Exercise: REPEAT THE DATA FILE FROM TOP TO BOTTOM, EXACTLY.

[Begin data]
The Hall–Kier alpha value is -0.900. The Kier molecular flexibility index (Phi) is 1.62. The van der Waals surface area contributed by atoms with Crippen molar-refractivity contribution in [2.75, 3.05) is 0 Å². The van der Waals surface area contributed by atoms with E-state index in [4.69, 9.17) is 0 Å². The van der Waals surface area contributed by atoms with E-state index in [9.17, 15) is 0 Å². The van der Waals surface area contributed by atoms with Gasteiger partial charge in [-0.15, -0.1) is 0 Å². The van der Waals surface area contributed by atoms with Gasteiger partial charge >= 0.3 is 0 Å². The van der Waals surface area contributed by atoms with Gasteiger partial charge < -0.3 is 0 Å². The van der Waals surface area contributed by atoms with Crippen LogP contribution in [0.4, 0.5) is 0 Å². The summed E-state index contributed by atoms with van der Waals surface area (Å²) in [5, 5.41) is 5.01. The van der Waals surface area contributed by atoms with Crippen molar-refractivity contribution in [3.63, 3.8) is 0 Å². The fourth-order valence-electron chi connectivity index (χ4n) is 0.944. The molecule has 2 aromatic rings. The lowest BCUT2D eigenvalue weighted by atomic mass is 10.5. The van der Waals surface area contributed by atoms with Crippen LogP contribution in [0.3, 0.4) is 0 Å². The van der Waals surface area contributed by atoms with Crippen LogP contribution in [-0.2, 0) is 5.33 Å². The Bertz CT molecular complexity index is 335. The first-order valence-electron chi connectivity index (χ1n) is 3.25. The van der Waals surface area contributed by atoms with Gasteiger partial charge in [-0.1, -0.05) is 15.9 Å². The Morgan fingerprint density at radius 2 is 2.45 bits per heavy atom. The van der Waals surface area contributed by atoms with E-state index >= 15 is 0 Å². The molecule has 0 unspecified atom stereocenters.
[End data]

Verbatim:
The Hall–Kier alpha value is -0.900. The Kier molecular flexibility index (Phi) is 1.62. The van der Waals surface area contributed by atoms with Crippen molar-refractivity contribution in [2.75, 3.05) is 0 Å². The van der Waals surface area contributed by atoms with E-state index in [4.69, 9.17) is 0 Å². The van der Waals surface area contributed by atoms with E-state index in [9.17, 15) is 0 Å². The van der Waals surface area contributed by atoms with Gasteiger partial charge in [-0.15, -0.1) is 0 Å². The van der Waals surface area contributed by atoms with Gasteiger partial charge >= 0.3 is 0 Å². The van der Waals surface area contributed by atoms with Gasteiger partial charge < -0.3 is 0 Å². The van der Waals surface area contributed by atoms with Crippen LogP contribution in [0.4, 0.5) is 0 Å². The summed E-state index contributed by atoms with van der Waals surface area (Å²) in [5, 5.41) is 5.01. The van der Waals surface area contributed by atoms with Crippen molar-refractivity contribution in [3.63, 3.8) is 0 Å². The fourth-order valence-electron chi connectivity index (χ4n) is 0.944. The molecule has 2 aromatic rings. The lowest BCUT2D eigenvalue weighted by atomic mass is 10.5. The van der Waals surface area contributed by atoms with Crippen LogP contribution in [0.3, 0.4) is 0 Å². The van der Waals surface area contributed by atoms with Crippen LogP contribution in [-0.2, 0) is 5.33 Å². The Bertz CT molecular complexity index is 335. The first-order valence-electron chi connectivity index (χ1n) is 3.25. The van der Waals surface area contributed by atoms with Gasteiger partial charge in [-0.1, -0.05) is 15.9 Å². The Morgan fingerprint density at radius 2 is 2.45 bits per heavy atom. The van der Waals surface area contributed by atoms with E-state index >= 15 is 0 Å². The molecule has 0 unspecified atom stereocenters.